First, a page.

Classic Movie SpotlightMOCKINGConsidered an American movie classic, “To Kill a Mockingbird” is one of the best films to come out of the 1960’s and features what many consider to be Gregory Peck’s finest performance. It was nominated for eight Oscars, a winner of three, and was listed in The National Film Registry in 1995. In many ways “To Kill a Mockingbird” is a time capsule. Each time I watch it I’m transported back to a time that in many ways was kinder and gentler but not without its own open wounds. What’s most impressive is that it manages to do this without ever feeling unimportant or dated. It feels just as powerful and relevent now as it did when I first saw it.

The movie is based on the Pulitzer Prize winning novel by Harper Lee about the small town of Maycomb, Alabama during the 1930’s. Gregory Peck plays Atticus Finch, a town lawyer and a single father of two young children. Atticus is asked to represent Tom Robinson (Brock Peters), a black man who is accused of beating and raping a white woman. Atticus believes in the judicial process and believes Tom to be innocent. But even before the trial, many in the town have already judged Tom to be guilty and tensions soon reach the boiling point.

Peck won the Best Actor Oscar for his performance and many have said it was because of the striking similarity between him and his Atticus character. Atticus is a true man of character and integrity. He stands up for what’s right and tries to instill that same principle in his children. But while the trial and the fallout is a key part of the story, it’s not the main part. The movie’s bigger focus is on Atticus’ children, his son Jem (Phillip Alford) and his daughter Scout (Mary Badham). We first see them in all their innocence, from their imaginative playtime to their light-hearted mischief. Jem and Scout just live their life with a care-free child-like approach that I was really, really drawn into. Perhaps the wonderful portrayal of their innocence helps make what comes later so much more powerful.

At its core, “To Kill a Mockingbird” is about the loss of innocence. Eventually things unfold through the eyes of the children that reveals to them the darker and more troubling aspects to the world they live in. As the town begins to react to the alleged rape and the tensions leading up to the trial date rise, the kids see things that leave them confused and often times scared. The way director Robert Mulligan switches his camera to the children as they’re watching these harsh and disturbing things unfold is beautifully executed yet so heart-breaking. But yet it’s true and authentic. Unfortunately, as kids we’ve all had those moments. Moments when we realized that the world wasn’t just about tire swings and ice cream. Moments that we see the dark side of society and the people around us. But that’s also when the light shines the brightest and for these kids, their father Atticus was certainly a shining light.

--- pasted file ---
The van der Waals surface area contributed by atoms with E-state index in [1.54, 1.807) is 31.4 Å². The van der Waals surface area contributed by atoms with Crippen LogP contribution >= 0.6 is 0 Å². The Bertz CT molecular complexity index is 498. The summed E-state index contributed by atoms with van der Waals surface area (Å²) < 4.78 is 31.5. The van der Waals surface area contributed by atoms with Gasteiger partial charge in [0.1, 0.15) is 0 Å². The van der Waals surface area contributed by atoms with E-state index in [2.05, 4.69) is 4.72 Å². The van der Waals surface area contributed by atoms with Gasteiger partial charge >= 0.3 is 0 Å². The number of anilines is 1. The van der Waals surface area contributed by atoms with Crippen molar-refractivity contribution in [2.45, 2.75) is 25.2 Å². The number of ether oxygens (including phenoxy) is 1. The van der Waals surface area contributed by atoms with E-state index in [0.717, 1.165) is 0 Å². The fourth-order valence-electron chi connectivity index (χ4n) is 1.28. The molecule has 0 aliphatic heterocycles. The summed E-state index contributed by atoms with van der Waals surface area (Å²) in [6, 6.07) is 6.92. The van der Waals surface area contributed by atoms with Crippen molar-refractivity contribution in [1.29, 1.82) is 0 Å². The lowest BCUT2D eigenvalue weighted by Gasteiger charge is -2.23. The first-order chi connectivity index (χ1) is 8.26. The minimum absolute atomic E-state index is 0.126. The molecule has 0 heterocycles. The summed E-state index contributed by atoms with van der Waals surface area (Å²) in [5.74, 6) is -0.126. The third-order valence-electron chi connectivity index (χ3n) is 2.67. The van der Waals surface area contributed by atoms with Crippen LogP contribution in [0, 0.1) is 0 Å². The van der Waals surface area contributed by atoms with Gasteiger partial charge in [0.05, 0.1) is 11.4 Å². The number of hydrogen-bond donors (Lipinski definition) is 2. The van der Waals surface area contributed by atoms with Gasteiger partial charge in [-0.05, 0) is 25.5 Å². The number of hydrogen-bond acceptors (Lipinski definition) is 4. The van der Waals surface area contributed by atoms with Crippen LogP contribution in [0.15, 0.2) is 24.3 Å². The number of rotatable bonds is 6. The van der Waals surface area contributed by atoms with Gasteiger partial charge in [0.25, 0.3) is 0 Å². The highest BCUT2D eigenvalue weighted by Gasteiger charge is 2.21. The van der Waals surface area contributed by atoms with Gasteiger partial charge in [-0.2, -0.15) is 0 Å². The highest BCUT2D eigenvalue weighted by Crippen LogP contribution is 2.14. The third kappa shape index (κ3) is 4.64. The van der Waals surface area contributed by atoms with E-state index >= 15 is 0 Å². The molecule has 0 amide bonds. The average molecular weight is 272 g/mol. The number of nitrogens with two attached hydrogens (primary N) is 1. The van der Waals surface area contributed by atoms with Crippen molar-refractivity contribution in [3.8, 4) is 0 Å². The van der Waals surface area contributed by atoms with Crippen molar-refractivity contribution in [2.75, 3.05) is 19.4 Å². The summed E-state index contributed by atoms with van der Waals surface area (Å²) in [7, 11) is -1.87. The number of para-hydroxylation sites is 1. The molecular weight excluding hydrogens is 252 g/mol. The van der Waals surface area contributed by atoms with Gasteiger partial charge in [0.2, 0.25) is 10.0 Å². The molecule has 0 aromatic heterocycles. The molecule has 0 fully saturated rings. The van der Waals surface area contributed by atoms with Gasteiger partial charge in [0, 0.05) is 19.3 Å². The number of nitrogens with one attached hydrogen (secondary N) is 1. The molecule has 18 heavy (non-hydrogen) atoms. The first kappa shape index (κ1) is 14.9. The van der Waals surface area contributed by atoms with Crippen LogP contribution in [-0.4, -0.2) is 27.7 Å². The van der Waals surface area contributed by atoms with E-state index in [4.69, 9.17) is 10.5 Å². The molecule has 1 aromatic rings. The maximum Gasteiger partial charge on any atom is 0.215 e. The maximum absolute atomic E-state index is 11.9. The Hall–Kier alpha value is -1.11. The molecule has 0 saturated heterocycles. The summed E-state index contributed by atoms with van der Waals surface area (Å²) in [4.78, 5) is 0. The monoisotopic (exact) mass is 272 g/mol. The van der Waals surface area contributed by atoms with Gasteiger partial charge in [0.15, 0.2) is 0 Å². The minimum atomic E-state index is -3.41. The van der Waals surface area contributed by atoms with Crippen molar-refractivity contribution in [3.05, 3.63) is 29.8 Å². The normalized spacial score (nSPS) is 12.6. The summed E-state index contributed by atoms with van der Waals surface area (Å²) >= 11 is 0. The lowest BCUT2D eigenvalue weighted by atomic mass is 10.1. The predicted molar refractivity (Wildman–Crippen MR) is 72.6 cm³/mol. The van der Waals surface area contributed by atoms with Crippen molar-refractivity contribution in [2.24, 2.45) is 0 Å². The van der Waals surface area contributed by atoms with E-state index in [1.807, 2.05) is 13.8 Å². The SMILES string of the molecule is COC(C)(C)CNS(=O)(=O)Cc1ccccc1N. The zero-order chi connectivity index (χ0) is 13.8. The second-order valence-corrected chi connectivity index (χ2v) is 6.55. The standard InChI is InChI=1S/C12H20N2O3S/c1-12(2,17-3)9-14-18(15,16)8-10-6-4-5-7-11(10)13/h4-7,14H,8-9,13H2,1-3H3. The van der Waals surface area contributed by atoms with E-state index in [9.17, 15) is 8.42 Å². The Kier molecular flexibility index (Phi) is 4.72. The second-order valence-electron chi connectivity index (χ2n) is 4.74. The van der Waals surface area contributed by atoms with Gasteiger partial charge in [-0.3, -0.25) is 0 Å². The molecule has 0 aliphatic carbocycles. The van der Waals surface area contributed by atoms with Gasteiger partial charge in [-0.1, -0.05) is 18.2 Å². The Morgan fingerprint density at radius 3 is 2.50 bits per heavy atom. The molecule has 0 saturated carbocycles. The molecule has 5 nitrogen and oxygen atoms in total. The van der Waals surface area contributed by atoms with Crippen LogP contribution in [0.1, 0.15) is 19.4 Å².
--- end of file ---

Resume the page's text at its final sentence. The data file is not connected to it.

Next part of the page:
There are several other smaller but equally enthralling side stories and side characters in the movie. Jem and Scout make friends with a young boy named Dill (John Megna) who comes to visit his Aunt Rachel each summer. I loved Dill and the three have some great scenes together including their investigations into Boo Radley, a mysterious crazy man who is believed to only come out of his creepy broken-down house after dark. Robert Duvall plays Boo in what was his big screen debut. I also loved Jack K. Anderson’s performance as Bob Ewell, the slimy and disgraceful father of the rape victim. He’s a despicable man and his vitriol hatred makes him an easy character to dislike. Everyone is well cast and the performances are spot-on.

I also loved the way the film visually captured the 1930’s Depression-era South. By the end of the film you really feel as though you know Jem and Scout’s neighborhood as if it were your own. The subtle things such as porch swings, school attire, and southern accents all give the movie such a homey and believable feel. But the movie doesn’t shy away from the deep racial divide and clear bigotry that was a problem at that time. It shows a warped and broken social structure that put personal hatred above justice and makes no apologies. We see this in not only the story itself but also in the striking visual details as well.

 I think my only real issue with “To Kill a Mockingbird” was with the courtroom scene. Now don’t misunderstand me, it was a great extended scene. But it felt to me like something was missing. With a couple of exceptions, there wasn’t a lot of emotion or intensity. It also seemed as though everything moved and flowed perfectly with nothing to buck the plans of the defense or the prosecution. Now I understand that the courtroom scene itself wasn’t intended to be the centerpiece of the picture. But I really felt it could have had a little more “pop”. That said, Peck was fantastic in the scene and his questioning of Bob Ewell and Tom Robinson were fantastic moments in the film.

“To Kill a Mockingbird” does so many things right that it’s easy to overlook the small faults. Peck certainly deserved his Oscar as he is brilliant playing, as many believe, himself. Atticus Finch really touched me especially as a father trying but failing to shield his kids from the sick side of the world they live in. That father/children relationship really, really worked for me. But the movie also had so many other components that resonated with me and that’s another reason it’s so good. It’s a multifaceted story that’s told with a great visual and technical style and that isn’t ashamed to address the deep-rooted problems of that day. It’s been called “timeless” and I have to agree. It never gets old and it still has the same effect on me today as it always has.